T. J. Meek, Old Akkadian, Sumerian and Cappadocian Texts from Nuzi, Excavations at Nuzi, Plate 93, Tablet 1
This is the oldest known map, dating from the period between c. 2360–2150 B.C., the so-called old Akkadian period. The tablet was found at Nuzi (the site was called Gasur in the old Akkadian period), which is about 400 miles east of Ebla.
Ancient Near Easterners were oriented toward the East, so the top of the map is east, the bottom west, the left side north and the right side south (the part on the right side covered with hatched lines has been broken off). The sign for west is clear at the bottom of the tablet. North is also clear on the left. Traces of the word for east can be seen at the top. South, of course, is broken off.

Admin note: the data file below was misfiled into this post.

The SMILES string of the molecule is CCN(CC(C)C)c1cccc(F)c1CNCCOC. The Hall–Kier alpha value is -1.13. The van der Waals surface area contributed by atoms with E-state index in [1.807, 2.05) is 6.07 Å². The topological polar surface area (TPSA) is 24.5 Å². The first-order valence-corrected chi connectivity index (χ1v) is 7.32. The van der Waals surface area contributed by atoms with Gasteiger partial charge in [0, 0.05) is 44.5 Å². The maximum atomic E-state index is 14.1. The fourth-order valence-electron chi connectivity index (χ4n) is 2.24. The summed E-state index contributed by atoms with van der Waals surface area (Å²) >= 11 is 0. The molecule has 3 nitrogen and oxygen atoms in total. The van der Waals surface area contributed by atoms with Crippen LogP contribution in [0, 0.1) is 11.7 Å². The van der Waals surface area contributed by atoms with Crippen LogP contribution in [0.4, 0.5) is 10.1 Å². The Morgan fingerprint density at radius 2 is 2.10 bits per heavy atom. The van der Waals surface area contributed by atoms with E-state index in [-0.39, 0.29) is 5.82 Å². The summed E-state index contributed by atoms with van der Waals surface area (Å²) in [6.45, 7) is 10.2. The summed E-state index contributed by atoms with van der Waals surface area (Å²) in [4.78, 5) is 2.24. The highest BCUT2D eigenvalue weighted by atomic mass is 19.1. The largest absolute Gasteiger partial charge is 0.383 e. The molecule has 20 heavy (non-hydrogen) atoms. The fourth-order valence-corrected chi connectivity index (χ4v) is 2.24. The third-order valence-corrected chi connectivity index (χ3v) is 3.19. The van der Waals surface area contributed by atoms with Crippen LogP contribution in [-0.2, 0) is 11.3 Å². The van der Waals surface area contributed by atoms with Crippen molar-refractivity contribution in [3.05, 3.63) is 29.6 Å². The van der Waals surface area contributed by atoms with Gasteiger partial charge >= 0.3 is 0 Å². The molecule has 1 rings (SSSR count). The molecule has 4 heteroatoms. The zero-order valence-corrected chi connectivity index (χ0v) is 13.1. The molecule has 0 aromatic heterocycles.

A river flows through the center of the map. It is fed by three streams on the left (south). The dotted lines on the far left may represent a sea or waves which feed the river. Another river flows from the bottom right (west) and joins the main stream at the upper right corner of the map.
The humps on the top (east) and bottom (west) represent mountains.
Cities are represented as circles, four of which may be seen on the map. The only city name which is clearly read. able is in the circle at lower left (on the west). It reads: “Settlement of the fortress of Ibla”.
The principal river is referred to as the “fructifier”.